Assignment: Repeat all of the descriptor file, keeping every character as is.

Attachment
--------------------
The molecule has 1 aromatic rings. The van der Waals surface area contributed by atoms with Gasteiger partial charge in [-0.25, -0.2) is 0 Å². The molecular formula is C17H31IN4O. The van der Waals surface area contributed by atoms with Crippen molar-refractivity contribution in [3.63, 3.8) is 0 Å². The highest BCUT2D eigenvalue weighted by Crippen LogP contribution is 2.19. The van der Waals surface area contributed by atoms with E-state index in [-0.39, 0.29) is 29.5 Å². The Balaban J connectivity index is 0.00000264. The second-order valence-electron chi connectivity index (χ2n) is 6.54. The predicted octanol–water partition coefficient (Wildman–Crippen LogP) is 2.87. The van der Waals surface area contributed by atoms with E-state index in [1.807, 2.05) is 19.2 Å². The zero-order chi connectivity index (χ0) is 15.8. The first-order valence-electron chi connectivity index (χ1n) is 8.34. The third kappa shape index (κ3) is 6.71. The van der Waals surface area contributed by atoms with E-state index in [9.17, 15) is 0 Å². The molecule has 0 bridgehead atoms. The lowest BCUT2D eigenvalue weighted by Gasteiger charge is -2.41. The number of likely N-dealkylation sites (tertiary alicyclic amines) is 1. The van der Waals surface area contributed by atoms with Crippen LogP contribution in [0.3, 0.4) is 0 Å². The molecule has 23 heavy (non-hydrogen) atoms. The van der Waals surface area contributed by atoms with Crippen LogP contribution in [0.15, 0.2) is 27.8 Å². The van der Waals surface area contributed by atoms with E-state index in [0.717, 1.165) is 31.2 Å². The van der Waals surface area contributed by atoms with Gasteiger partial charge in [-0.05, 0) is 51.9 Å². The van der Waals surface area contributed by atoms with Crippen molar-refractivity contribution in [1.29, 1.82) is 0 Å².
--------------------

The molecule has 1 aromatic rings. The van der Waals surface area contributed by atoms with Gasteiger partial charge in [-0.25, -0.2) is 0 Å². The molecular formula is C17H31IN4O. The van der Waals surface area contributed by atoms with Crippen molar-refractivity contribution in [3.63, 3.8) is 0 Å². The highest BCUT2D eigenvalue weighted by Crippen LogP contribution is 2.19. The van der Waals surface area contributed by atoms with E-state index in [-0.39, 0.29) is 29.5 Å². The Balaban J connectivity index is 0.00000264. The second-order valence-electron chi connectivity index (χ2n) is 6.54. The predicted octanol–water partition coefficient (Wildman–Crippen LogP) is 2.87. The van der Waals surface area contributed by atoms with E-state index in [1.807, 2.05) is 19.2 Å². The zero-order chi connectivity index (χ0) is 15.8. The first-order valence-electron chi connectivity index (χ1n) is 8.34. The third kappa shape index (κ3) is 6.71. The van der Waals surface area contributed by atoms with E-state index in [9.17, 15) is 0 Å². The molecule has 0 bridgehead atoms. The lowest BCUT2D eigenvalue weighted by Gasteiger charge is -2.41. The number of likely N-dealkylation sites (tertiary alicyclic amines) is 1. The van der Waals surface area contributed by atoms with Crippen LogP contribution in [0.3, 0.4) is 0 Å². The molecule has 23 heavy (non-hydrogen) atoms. The van der Waals surface area contributed by atoms with Crippen LogP contribution in [0.15, 0.2) is 27.8 Å². The van der Waals surface area contributed by atoms with E-state index in [0.717, 1.165) is 31.2 Å². The van der Waals surface area contributed by atoms with Gasteiger partial charge in [-0.05, 0) is 51.9 Å². The van der Waals surface area contributed by atoms with Crippen molar-refractivity contribution in [1.29, 1.82) is 0 Å².